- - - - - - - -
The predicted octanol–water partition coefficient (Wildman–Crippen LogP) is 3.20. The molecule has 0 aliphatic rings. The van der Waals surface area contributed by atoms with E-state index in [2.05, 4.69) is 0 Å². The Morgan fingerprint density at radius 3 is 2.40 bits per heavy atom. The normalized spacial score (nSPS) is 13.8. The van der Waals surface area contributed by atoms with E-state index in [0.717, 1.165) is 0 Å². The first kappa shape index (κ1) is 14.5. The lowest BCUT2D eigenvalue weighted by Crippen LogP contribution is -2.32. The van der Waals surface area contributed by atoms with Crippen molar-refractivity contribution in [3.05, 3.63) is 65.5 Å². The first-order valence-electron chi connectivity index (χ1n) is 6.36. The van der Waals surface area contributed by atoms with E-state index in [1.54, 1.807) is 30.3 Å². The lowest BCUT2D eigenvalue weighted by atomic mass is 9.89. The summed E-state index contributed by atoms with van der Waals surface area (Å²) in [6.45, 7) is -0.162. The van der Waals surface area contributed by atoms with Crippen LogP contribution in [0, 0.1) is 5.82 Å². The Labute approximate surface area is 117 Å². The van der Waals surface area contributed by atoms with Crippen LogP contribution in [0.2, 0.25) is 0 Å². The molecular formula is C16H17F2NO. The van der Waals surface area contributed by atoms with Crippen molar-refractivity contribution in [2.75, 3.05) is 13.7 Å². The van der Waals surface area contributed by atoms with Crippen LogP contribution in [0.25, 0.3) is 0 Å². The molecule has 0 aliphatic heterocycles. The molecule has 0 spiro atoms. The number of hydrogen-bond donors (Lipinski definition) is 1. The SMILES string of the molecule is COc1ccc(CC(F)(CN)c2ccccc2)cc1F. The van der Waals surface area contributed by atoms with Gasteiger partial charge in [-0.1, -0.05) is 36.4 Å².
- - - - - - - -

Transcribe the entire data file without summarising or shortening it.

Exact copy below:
The predicted octanol–water partition coefficient (Wildman–Crippen LogP) is 3.20. The molecule has 0 aliphatic rings. The van der Waals surface area contributed by atoms with E-state index in [2.05, 4.69) is 0 Å². The Morgan fingerprint density at radius 3 is 2.40 bits per heavy atom. The normalized spacial score (nSPS) is 13.8. The van der Waals surface area contributed by atoms with E-state index in [0.717, 1.165) is 0 Å². The first kappa shape index (κ1) is 14.5. The lowest BCUT2D eigenvalue weighted by Crippen LogP contribution is -2.32. The van der Waals surface area contributed by atoms with Crippen molar-refractivity contribution in [3.05, 3.63) is 65.5 Å². The first-order valence-electron chi connectivity index (χ1n) is 6.36. The van der Waals surface area contributed by atoms with E-state index in [1.54, 1.807) is 30.3 Å². The lowest BCUT2D eigenvalue weighted by atomic mass is 9.89. The summed E-state index contributed by atoms with van der Waals surface area (Å²) in [6.45, 7) is -0.162. The van der Waals surface area contributed by atoms with Crippen LogP contribution in [0, 0.1) is 5.82 Å². The Labute approximate surface area is 117 Å². The van der Waals surface area contributed by atoms with Crippen LogP contribution in [0.2, 0.25) is 0 Å². The molecular formula is C16H17F2NO. The van der Waals surface area contributed by atoms with Crippen molar-refractivity contribution in [2.75, 3.05) is 13.7 Å². The van der Waals surface area contributed by atoms with Crippen LogP contribution in [0.25, 0.3) is 0 Å². The molecule has 0 aliphatic heterocycles. The molecule has 0 spiro atoms. The number of hydrogen-bond donors (Lipinski definition) is 1. The SMILES string of the molecule is COc1ccc(CC(F)(CN)c2ccccc2)cc1F. The van der Waals surface area contributed by atoms with Gasteiger partial charge in [-0.1, -0.05) is 36.4 Å².